maintains our economy, but under strict constraints. You can work as a waiter in Ramallah, but not as a biotechnologist. It's like being kept in a leash. Prosperity, but not too much. "
Enough wealth to be infected by the consumer culture. But to buy an iphone you have to accept a loan that will take 30 years to repay. "It's really a gutter loop more than it's a tape," Mary continues. "In order to even have the chance to get through the endless range of permits one needs only to plant a tree in the garden, one must refrain from political activism. The same is true if you are to get a permit to work in public administration or in Israel, the only two positions one can hope for here. ” In other words, you can choose: either criticize Fatah and Hamas, or pay the installments on the loan.

Since the Oslo agreement and until today, the settlement has doubled, covering 40 percent of the West Bank.

It is no coincidence that the only desolate area in Ramallah is where the Legislative Council Assembly belongs. The assembly has not been assembled since 2007. Mahmoud Abbas rules virtually alone from his presidential palace, and he governs through decrees. His term expired in 2010.

Standstill. Jamal Jouma is 53 years old and was one of the most central players in the resistance movement who literally rose from the ashes after the Second Intifada with over 5000 dead. Pales-
thinkers who had been thoroughly bored by both Fatah and Hamas organized themselves into a network of people committees. Since then, every Friday they have flooded the West Bank with demonstrations against the Wall. The demonstrations are peaceful. "For a while it worked to some extent," Jouma says. "But after all, we haven't
reached far more than tearing down a small piece of the Wall, and moving another section of it 100 feet further afield. The wall still stands, with a route twice as long as the border with Israel. 85 percent of it is in the West Bank, not to separate Israelis from Palestinians, but to separate Palestinians from Palestinians, ”he says.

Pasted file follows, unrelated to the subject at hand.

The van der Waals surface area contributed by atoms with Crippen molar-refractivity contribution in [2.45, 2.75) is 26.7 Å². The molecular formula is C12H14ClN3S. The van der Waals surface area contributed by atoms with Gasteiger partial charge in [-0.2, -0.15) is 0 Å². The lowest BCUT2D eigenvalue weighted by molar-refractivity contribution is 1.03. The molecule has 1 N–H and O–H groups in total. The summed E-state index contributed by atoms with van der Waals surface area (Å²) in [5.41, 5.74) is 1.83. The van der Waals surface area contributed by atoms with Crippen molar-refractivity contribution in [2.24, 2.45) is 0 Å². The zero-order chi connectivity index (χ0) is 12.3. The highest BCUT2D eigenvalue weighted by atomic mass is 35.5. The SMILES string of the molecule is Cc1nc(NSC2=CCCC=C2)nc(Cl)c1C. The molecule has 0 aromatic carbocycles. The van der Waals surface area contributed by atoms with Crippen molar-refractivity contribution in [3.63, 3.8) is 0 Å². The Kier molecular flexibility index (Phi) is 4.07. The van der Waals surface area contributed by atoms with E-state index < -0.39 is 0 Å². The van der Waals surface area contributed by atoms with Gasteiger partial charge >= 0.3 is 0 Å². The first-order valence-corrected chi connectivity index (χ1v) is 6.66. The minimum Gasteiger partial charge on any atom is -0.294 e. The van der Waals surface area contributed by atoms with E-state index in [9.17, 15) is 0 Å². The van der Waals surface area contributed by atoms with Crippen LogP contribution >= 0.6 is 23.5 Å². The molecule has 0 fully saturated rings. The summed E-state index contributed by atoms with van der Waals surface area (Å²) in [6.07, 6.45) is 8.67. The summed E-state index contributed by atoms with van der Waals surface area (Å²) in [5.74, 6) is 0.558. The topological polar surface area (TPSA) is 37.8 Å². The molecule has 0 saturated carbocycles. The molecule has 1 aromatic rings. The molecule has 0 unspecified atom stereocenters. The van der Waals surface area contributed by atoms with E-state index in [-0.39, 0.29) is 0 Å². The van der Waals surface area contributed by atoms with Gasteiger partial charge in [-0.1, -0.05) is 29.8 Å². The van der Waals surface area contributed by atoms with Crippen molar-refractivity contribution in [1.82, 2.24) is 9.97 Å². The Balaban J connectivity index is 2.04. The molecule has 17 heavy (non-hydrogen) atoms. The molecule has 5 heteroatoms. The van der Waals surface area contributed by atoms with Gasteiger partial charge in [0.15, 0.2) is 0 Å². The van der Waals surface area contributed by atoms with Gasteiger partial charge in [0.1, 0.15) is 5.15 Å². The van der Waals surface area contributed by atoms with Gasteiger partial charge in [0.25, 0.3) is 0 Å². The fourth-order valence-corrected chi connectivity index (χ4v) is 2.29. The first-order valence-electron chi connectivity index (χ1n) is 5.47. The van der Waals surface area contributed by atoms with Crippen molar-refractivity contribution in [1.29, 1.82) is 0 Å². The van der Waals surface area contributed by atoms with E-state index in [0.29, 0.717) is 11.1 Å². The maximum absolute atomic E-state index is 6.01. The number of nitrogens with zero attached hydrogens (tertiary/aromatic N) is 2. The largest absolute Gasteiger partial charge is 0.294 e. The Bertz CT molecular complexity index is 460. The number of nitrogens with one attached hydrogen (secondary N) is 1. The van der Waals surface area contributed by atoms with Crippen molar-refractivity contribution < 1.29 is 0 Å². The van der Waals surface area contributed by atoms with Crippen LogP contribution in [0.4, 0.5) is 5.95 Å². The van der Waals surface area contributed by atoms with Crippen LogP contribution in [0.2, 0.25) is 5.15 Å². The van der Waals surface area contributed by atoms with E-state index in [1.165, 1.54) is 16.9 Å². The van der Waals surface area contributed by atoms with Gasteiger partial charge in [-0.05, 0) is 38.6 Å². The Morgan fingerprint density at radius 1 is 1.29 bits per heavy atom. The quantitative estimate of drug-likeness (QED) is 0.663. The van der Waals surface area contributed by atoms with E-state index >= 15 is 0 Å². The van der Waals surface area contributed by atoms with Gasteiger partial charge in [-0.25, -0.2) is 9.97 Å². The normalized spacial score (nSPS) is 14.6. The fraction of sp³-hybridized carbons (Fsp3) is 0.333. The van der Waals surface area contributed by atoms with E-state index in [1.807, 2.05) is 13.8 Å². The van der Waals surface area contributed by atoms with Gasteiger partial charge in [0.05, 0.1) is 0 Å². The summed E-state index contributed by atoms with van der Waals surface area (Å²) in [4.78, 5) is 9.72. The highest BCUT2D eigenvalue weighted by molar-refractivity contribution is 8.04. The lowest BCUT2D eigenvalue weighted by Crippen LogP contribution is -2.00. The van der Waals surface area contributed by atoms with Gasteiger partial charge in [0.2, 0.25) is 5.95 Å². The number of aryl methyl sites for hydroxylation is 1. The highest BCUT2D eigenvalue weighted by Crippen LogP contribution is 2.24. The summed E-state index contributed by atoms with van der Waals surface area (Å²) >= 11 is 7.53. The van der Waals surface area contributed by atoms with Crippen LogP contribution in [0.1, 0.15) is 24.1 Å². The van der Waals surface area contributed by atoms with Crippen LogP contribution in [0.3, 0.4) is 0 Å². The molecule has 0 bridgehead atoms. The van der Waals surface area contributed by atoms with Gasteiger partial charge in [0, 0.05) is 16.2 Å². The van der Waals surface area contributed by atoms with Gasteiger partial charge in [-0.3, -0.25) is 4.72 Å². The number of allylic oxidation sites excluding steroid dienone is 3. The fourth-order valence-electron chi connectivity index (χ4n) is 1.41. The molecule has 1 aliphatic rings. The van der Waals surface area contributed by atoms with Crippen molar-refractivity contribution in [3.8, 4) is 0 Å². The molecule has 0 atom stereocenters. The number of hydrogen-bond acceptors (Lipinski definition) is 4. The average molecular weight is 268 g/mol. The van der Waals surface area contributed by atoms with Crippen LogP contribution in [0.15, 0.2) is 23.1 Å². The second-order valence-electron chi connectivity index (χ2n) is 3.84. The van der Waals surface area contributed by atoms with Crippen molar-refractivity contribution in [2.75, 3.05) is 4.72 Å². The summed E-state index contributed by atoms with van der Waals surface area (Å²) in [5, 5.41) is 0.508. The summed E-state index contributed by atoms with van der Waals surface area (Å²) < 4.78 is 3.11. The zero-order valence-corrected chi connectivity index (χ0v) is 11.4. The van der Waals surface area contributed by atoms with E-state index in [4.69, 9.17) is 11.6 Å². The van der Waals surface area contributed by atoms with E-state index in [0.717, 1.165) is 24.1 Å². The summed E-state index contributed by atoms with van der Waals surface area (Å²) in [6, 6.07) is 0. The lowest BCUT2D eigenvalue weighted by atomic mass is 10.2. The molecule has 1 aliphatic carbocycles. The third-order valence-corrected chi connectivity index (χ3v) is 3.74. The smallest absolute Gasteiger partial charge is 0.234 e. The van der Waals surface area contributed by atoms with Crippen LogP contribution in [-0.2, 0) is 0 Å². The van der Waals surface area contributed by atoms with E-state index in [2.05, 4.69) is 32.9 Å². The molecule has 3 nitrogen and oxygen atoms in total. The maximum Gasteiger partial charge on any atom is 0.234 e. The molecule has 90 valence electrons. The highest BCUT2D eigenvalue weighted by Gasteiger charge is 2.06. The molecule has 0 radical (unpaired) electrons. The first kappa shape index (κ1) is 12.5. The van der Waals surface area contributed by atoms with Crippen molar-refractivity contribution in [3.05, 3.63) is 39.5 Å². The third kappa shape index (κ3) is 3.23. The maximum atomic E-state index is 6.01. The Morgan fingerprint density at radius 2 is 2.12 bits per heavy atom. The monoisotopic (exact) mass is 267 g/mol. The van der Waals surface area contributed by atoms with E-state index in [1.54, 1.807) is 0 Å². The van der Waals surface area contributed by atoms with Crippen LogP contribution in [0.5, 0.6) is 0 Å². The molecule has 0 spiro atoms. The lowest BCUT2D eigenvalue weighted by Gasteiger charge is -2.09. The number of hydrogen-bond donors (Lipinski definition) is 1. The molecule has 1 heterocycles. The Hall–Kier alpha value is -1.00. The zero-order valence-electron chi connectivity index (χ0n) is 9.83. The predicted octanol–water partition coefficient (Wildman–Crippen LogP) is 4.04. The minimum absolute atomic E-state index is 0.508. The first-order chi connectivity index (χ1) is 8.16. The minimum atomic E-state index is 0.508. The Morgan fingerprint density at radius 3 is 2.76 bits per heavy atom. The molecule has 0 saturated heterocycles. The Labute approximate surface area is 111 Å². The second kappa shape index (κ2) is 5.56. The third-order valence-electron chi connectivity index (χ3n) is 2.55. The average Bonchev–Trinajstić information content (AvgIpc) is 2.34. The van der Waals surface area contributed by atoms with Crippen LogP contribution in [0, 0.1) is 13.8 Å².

And anyway, the demonstrations this Friday – in Bi'lin and Ni'lin, places that have become widely known – are more like a performance one has seen before, where everyone plays their old role and the outcome is known, Jouma believes. At 12 o'clock in the day, 20-30 youths march against the Wall as they are captured by the Nikon cameras of a number of foreign activists. After ten minutes comes the first tear gas. The youths and activists retreat five meters. Ten minutes break, and then they walk two meters forward again. More tear gas, and the protesters retreated five meters back. Another break. After half an hour, the Israelis get bored and switch to rubber bullets or real bullets, and the crowd quickly dissolves.
"But in reality we are not surrendering. It does not lack interest, ”says Jouma. "The problem is that everything here is in complete lack of leadership. And it's understandable that when you have no strategy, no one is willing to risk the little they have and get killed to no avail. ”
Because it has nothing to say that Palestine does not even produce a single egg. That all you see is consumption, dollars from European donors and from golf shakers, and that there is no real growth and development. It has nothing to say that there is zero wealth and lots of debt. It's like the second intifada – when Yassir Arafat was under siege and the streets were full of tanks in
the place for new cars – was yesterday.
The poverty level here was 75 per cent. In Gaza, it was 80 percent. More or less the same is recorded today in East Jerusalem: 78 percent.
In the cities one has actually talked about a new intifada for months. And for months, there have been cases where a Palestinian suddenly stabs an Israeli on the street, or dives down pedestrians with a car, or with a bulldozer. Or open fire with gun. But these are just lonely wolves. They are young men in their twenties with no political project, no well-functioning society, no form of coordination. Just endless frustration.
In East Jerusalem there are now 200 settlers, while the Palestinians number 000. In the West Bank, one, two, four deaths are registered per week. Far too little – compared to Syria, Iraq and Yemen – to reach the big headlines in the international media.
And yet: Meanwhile, the summer in Ramallah is festive as usual. Music and barbecues on the rooftops. The only thing mobilized here is the advertising posters. Between the ads for sports cars and Nivea, a suffering child emerges. "Give a dollar to Gaza."

Borri is a war reporter and regular writer in Ny Tid.

Francesca Borri
Francesca Borri
Borri is a war correspondent and writes regularly for Ny Tid.